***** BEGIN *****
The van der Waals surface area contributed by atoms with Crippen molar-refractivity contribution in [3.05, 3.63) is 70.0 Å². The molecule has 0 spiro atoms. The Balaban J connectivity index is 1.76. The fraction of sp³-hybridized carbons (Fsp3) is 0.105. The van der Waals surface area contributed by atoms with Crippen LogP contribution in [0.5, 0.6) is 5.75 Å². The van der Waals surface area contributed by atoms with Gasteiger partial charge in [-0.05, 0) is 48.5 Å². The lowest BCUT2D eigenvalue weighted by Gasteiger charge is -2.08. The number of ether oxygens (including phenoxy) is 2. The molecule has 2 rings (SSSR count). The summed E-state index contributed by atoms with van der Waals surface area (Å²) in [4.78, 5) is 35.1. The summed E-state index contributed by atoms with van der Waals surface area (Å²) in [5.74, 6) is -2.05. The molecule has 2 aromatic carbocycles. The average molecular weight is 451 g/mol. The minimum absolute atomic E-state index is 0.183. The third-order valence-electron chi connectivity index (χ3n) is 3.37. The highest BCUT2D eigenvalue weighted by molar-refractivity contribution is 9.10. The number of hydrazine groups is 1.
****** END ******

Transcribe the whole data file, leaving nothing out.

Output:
The van der Waals surface area contributed by atoms with Crippen molar-refractivity contribution in [3.05, 3.63) is 70.0 Å². The molecule has 0 spiro atoms. The Balaban J connectivity index is 1.76. The fraction of sp³-hybridized carbons (Fsp3) is 0.105. The van der Waals surface area contributed by atoms with Crippen LogP contribution in [0.5, 0.6) is 5.75 Å². The van der Waals surface area contributed by atoms with Gasteiger partial charge in [-0.05, 0) is 48.5 Å². The lowest BCUT2D eigenvalue weighted by Gasteiger charge is -2.08. The number of ether oxygens (including phenoxy) is 2. The molecule has 2 rings (SSSR count). The summed E-state index contributed by atoms with van der Waals surface area (Å²) in [4.78, 5) is 35.1. The summed E-state index contributed by atoms with van der Waals surface area (Å²) in [5.74, 6) is -2.05. The molecule has 2 aromatic carbocycles. The average molecular weight is 451 g/mol. The minimum absolute atomic E-state index is 0.183. The third-order valence-electron chi connectivity index (χ3n) is 3.37. The highest BCUT2D eigenvalue weighted by molar-refractivity contribution is 9.10. The number of hydrazine groups is 1.